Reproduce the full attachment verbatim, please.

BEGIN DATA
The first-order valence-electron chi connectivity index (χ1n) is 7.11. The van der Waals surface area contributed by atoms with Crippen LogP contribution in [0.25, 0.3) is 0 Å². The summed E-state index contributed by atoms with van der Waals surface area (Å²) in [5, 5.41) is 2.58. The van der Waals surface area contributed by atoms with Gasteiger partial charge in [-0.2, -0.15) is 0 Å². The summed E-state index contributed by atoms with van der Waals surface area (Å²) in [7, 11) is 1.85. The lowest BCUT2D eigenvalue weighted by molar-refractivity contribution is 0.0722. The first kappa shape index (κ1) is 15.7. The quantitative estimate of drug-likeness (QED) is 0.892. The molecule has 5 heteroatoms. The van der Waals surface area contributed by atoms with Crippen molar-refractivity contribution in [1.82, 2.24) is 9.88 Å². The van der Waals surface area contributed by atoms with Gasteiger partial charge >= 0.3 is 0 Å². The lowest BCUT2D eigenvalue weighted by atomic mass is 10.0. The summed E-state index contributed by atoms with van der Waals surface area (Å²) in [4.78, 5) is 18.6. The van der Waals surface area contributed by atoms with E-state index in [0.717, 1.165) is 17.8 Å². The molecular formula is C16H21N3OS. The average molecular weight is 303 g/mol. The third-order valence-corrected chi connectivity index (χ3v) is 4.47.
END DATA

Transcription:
The first-order valence-electron chi connectivity index (χ1n) is 7.11. The van der Waals surface area contributed by atoms with Crippen LogP contribution in [0.25, 0.3) is 0 Å². The summed E-state index contributed by atoms with van der Waals surface area (Å²) in [5, 5.41) is 2.58. The van der Waals surface area contributed by atoms with Gasteiger partial charge in [-0.2, -0.15) is 0 Å². The summed E-state index contributed by atoms with van der Waals surface area (Å²) in [7, 11) is 1.85. The lowest BCUT2D eigenvalue weighted by molar-refractivity contribution is 0.0722. The first kappa shape index (κ1) is 15.7. The quantitative estimate of drug-likeness (QED) is 0.892. The molecule has 5 heteroatoms. The van der Waals surface area contributed by atoms with Crippen molar-refractivity contribution in [1.82, 2.24) is 9.88 Å². The van der Waals surface area contributed by atoms with Gasteiger partial charge >= 0.3 is 0 Å². The lowest BCUT2D eigenvalue weighted by atomic mass is 10.0. The summed E-state index contributed by atoms with van der Waals surface area (Å²) in [4.78, 5) is 18.6. The van der Waals surface area contributed by atoms with E-state index in [0.717, 1.165) is 17.8 Å². The molecular formula is C16H21N3OS. The average molecular weight is 303 g/mol. The third-order valence-corrected chi connectivity index (χ3v) is 4.47.